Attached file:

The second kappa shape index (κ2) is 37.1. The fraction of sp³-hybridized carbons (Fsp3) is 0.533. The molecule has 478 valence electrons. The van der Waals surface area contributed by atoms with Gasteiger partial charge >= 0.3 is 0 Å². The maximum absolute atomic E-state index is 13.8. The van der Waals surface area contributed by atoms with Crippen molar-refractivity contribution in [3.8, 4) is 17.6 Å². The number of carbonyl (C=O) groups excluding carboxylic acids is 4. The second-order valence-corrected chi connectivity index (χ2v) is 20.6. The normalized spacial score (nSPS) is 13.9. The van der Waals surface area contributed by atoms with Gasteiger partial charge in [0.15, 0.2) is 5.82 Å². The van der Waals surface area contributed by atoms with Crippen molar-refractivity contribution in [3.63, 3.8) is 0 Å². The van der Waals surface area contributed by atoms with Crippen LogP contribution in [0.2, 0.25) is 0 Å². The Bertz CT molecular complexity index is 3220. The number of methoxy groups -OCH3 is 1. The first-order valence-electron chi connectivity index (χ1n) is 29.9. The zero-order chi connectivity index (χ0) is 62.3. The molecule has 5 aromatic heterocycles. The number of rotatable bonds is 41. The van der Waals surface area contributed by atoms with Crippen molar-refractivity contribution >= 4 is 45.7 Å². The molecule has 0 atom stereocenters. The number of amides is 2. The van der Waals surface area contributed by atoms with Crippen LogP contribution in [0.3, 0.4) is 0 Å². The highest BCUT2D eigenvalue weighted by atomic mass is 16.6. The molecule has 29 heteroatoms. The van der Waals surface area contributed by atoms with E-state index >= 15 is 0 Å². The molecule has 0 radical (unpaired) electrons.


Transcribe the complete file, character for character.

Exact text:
The second kappa shape index (κ2) is 37.1. The fraction of sp³-hybridized carbons (Fsp3) is 0.533. The molecule has 478 valence electrons. The van der Waals surface area contributed by atoms with Gasteiger partial charge >= 0.3 is 0 Å². The maximum absolute atomic E-state index is 13.8. The van der Waals surface area contributed by atoms with Crippen molar-refractivity contribution in [3.8, 4) is 17.6 Å². The number of carbonyl (C=O) groups excluding carboxylic acids is 4. The second-order valence-corrected chi connectivity index (χ2v) is 20.6. The normalized spacial score (nSPS) is 13.9. The van der Waals surface area contributed by atoms with Gasteiger partial charge in [0.15, 0.2) is 5.82 Å². The van der Waals surface area contributed by atoms with Crippen molar-refractivity contribution in [3.63, 3.8) is 0 Å². The van der Waals surface area contributed by atoms with Crippen LogP contribution in [0.2, 0.25) is 0 Å². The Bertz CT molecular complexity index is 3220. The number of methoxy groups -OCH3 is 1. The first-order valence-electron chi connectivity index (χ1n) is 29.9. The zero-order chi connectivity index (χ0) is 62.3. The molecule has 5 aromatic heterocycles. The number of rotatable bonds is 41. The van der Waals surface area contributed by atoms with Crippen molar-refractivity contribution >= 4 is 45.7 Å². The molecule has 0 atom stereocenters. The number of amides is 2. The van der Waals surface area contributed by atoms with Crippen LogP contribution in [0.3, 0.4) is 0 Å². The highest BCUT2D eigenvalue weighted by atomic mass is 16.6. The molecule has 29 heteroatoms. The van der Waals surface area contributed by atoms with E-state index >= 15 is 0 Å². The molecule has 0 radical (unpaired) electrons.